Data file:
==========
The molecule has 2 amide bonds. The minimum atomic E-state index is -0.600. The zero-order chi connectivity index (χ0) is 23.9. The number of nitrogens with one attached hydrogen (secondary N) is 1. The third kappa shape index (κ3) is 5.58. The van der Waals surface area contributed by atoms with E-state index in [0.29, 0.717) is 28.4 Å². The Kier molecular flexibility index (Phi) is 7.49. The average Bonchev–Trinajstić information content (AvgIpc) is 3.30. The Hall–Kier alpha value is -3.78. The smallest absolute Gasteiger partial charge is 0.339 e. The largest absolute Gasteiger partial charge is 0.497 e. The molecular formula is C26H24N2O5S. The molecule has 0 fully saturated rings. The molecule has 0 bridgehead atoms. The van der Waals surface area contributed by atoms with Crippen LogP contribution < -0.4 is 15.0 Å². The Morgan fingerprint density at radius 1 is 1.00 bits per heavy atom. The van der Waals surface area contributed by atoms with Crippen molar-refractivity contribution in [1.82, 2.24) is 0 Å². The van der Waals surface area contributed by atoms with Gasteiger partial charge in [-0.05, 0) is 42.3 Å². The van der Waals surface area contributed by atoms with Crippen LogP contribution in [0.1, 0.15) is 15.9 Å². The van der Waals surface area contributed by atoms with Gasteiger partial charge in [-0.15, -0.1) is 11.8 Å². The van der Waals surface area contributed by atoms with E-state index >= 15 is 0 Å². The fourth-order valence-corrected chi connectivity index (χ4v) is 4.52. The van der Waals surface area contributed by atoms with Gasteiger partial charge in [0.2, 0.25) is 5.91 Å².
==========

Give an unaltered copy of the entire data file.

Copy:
The molecule has 2 amide bonds. The minimum atomic E-state index is -0.600. The zero-order chi connectivity index (χ0) is 23.9. The number of nitrogens with one attached hydrogen (secondary N) is 1. The third kappa shape index (κ3) is 5.58. The van der Waals surface area contributed by atoms with E-state index in [0.29, 0.717) is 28.4 Å². The Kier molecular flexibility index (Phi) is 7.49. The average Bonchev–Trinajstić information content (AvgIpc) is 3.30. The Hall–Kier alpha value is -3.78. The smallest absolute Gasteiger partial charge is 0.339 e. The largest absolute Gasteiger partial charge is 0.497 e. The molecular formula is C26H24N2O5S. The molecule has 0 fully saturated rings. The molecule has 0 bridgehead atoms. The van der Waals surface area contributed by atoms with Crippen LogP contribution < -0.4 is 15.0 Å². The Morgan fingerprint density at radius 1 is 1.00 bits per heavy atom. The van der Waals surface area contributed by atoms with Crippen molar-refractivity contribution in [1.82, 2.24) is 0 Å². The van der Waals surface area contributed by atoms with Gasteiger partial charge in [-0.05, 0) is 42.3 Å². The van der Waals surface area contributed by atoms with Crippen LogP contribution in [0.1, 0.15) is 15.9 Å². The van der Waals surface area contributed by atoms with Gasteiger partial charge in [-0.15, -0.1) is 11.8 Å². The van der Waals surface area contributed by atoms with E-state index >= 15 is 0 Å². The fourth-order valence-corrected chi connectivity index (χ4v) is 4.52. The van der Waals surface area contributed by atoms with Gasteiger partial charge in [0.2, 0.25) is 5.91 Å².